Corticotropin-beta-Lipotropin Precursor
A precursor protein, MW 30,000, synthesized mainly in the anterior pituitary gland but also found in the hypothalamus, brain, and several peripheral tissues. It incorporates the amino acid sequences of ACTH and beta-lipotropin. These two hormones, in turn, contain the biologically active peptides MSH, corticotropin-like intermediate lobe peptide, alpha-lipotropin, endorphins, and methionine enkephalin.

Corticotropin-Releasing Factor
A neuropeptide released by the hypothalamus that stimulates the release of corticotropin by the anterior pituitary gland.

Corticotropin-Releasing Factor-41
A neuropeptide released by the hypothalamus that stimulates the release of corticotropin by the anterior pituitary gland.

Corticotropin-releasing hormone
A hormone made by the hypothalamus that stimulates the release of corticotropin by the anterior pituitary gland. Corticotropin-releasing hormone is abbreviated and often referred to as CRH.

Corticotropin-Releasing Hormone
A neuropeptide released by the hypothalamus that stimulates the release of corticotropin by the anterior pituitary gland.

Corticotropin-Releasing Hormone (CRH)
The hormone released from the hypothalamus. It interacts with the pituitary to produce ACTH. This hormone uses cyclic AMP for its second messenger.

Corticotropin-Releasing Hormone Receptors
Cell surface proteins that bind corticotropin-releasing hormone with high affinity and trigger intracellular changes which influence the behavior of cells. The corticotropin releasing-hormone receptors on anterior pituitary cells mediate the stimulation of corticotropin release by hypothalamic corticotropin releasing factor. The physiological consequence of activating corticotropin-releasing hormone receptors on central neurons is not well understood.

Corticotropin-Releasing Hormone-41
A neuropeptide released by the hypothalamus that stimulates the release of corticotropin by the anterior pituitary gland.

Corticoviridae
A family of icosahedral, lipid-containing, non-enveloped bacteriophages containing one genus (Corticovirus).

Corticovirus
A family of icosahedral, lipid-containing, non-enveloped bacteriophages containing one genus (Corticovirus).

Cortifair
The main glucocorticoid secreted by the adrenal cortex. Its synthetic counterpart is used, either as an injection or topically, in the treatment of inflammation, allergy, collagen diseases, asthma, adrenocortical deficiency, shock, and some neoplastic conditions.

Cortifoam
Cortifoam is a prescription or over-the-counter drug which is (or once was) approved in the United States and possibly in other countries. Active ingredient(s): hydrocortisone acetate.

Cortinarius
An extensive order of basidiomycetous fungi whose fruiting bodies are commonly call mushrooms.

Cortis Organ
The organ that contains the special sensory receptors for hearing. It is composed of a series of epithelial structures placed upon the inner part of the basilar membrane.

Cortisol
The hormone released from the adrenal glands in response to stress or low blood glucose. Its primary mode of action in times of stress is to shut down eicosanoid synthesis. Its synthesis in the adrenal gland requires the second messenger, cyclic AMP.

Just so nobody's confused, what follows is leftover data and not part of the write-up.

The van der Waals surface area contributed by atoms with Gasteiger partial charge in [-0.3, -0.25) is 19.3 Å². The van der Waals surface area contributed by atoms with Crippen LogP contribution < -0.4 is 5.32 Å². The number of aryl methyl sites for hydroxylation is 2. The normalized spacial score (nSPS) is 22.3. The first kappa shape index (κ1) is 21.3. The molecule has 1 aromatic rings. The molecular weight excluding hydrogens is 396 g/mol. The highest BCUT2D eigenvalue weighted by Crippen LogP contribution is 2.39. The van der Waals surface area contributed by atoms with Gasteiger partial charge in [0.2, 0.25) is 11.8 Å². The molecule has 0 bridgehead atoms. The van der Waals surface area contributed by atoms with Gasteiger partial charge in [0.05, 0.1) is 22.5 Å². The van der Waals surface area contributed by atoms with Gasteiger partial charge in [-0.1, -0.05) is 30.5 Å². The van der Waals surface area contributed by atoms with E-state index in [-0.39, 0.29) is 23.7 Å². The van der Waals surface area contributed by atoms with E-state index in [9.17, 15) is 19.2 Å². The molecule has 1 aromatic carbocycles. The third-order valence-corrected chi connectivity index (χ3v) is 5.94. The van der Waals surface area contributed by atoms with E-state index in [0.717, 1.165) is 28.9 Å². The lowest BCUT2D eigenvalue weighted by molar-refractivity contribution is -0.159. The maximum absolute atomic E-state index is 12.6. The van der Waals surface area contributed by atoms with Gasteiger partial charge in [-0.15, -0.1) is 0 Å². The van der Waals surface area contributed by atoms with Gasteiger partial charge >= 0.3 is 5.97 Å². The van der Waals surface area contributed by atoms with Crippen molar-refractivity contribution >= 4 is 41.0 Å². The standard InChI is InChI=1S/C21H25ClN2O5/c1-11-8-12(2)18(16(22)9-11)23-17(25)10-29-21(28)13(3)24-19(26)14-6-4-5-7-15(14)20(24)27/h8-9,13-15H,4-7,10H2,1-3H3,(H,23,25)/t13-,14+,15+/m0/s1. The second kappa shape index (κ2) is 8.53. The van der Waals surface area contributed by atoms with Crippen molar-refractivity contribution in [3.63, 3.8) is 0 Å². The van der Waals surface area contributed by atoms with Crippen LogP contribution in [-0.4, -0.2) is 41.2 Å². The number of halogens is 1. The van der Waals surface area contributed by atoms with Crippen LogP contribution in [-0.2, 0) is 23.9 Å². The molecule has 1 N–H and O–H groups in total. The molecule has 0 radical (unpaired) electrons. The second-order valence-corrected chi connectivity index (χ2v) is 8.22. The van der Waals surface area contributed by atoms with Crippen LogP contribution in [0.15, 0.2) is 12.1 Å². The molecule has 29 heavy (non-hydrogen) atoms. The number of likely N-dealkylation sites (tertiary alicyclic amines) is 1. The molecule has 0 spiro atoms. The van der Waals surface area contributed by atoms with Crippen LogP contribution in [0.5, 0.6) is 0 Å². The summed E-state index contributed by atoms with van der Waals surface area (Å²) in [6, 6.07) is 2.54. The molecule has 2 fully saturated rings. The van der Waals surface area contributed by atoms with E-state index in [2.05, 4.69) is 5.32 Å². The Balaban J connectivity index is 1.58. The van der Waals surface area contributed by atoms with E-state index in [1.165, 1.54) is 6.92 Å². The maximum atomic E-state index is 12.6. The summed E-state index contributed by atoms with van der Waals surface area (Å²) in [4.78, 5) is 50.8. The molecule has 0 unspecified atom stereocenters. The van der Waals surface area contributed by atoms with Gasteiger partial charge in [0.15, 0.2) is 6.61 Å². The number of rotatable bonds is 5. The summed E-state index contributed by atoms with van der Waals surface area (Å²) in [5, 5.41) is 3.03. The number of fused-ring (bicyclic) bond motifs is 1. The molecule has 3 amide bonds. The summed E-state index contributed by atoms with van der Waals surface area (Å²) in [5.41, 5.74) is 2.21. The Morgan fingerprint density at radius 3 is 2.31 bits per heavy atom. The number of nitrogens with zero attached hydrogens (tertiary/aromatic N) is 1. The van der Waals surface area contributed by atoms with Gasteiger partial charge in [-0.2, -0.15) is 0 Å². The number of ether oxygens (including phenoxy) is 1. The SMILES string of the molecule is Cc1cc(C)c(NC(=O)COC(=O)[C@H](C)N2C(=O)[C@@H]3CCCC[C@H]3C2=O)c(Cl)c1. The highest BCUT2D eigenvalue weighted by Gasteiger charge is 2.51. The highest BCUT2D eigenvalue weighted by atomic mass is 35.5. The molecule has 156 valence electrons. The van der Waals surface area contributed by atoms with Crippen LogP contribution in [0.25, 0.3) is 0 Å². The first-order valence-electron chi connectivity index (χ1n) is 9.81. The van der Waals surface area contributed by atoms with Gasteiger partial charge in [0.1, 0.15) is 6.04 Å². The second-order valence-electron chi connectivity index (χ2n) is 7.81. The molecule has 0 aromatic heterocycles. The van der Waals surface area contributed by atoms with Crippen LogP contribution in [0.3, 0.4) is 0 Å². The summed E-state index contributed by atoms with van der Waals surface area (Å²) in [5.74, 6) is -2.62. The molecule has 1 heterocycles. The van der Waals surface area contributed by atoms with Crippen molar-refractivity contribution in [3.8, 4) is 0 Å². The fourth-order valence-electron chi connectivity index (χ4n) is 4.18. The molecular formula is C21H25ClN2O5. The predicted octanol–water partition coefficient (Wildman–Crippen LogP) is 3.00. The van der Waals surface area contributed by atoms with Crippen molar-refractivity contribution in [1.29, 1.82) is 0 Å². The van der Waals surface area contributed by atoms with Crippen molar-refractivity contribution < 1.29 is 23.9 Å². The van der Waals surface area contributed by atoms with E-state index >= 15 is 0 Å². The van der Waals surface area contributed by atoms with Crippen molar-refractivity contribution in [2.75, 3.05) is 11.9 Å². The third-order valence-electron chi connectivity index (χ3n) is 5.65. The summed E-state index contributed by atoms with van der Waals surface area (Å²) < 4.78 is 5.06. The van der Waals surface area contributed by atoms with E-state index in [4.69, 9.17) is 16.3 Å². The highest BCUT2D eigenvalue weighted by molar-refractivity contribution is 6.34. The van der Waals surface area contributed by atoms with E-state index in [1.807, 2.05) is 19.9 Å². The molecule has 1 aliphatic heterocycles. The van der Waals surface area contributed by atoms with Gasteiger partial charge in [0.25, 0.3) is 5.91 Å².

Cortisone
An adrenocorticoid hormone, a naturally occurring hormone made by and secreted by the adrenal cortex, the outer part (the cortex) of the adrenal gland.

Cortisone acetate
Cortisone acetate is a prescription or over-the-counter drug which is (or once was) approved in the United States and possibly in other countries. Active ingredient(s): cortisone acetate.

Cortisone Reductase
An enzyme that catalyzes the interconversion of a ketone and hydroxy group at C-20 of cortisone and other 17,20,21-trihydroxy steroids. EC 1.1.1.53.

Cortisporin
Cortisporin is a prescription or over-the-counter drug which is (or once was) approved in the United States and possibly in other countries. Active ingredient(s): bacitracin zinc; hydrocortisone; neomycin sulfate; polymyxin b sulfate.

Cortodoxone
17,21-Dihydroxypregn-4-ene-3,20-dione. A 17-hydroxycorticosteroid with glucocorticoid and anti-inflammatory activities.

Cortone
Cortone is a prescription or over-the-counter drug which is (or once was) approved in the United States and possibly in other countries. Active ingredient(s): cortisone acetate.

Cortosyn
A synthetic polypeptide with adrenocorticotropic (CORTICOTROPIN) activity.

Cortril
Cortril is a prescription or over-the-counter drug which is (or once was) approved in the United States and possibly in other countries. Active ingredient(s): hydrocortisone.

Cortrophin-zinc
Cortrophin-zinc is a prescription or over-the-counter drug which is (or once was) approved in the United States and possibly in other countries. Active ingredient(s): corticotropin-zinc hydroxide.

Cortrosyn
Cortrosyn is a prescription or over-the-counter drug which is (or once was) approved in the United States and possibly in other countries. Active ingredient(s): cosyntropin.



PREVIOUS AND NEXT TERMS
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Cystourethrocele
Condition that results when the urethra and its supporting tissues weaken and drop into the vagina leading to stress incontinence.

Castration
The surgical removal of the testicles.

Causal treatment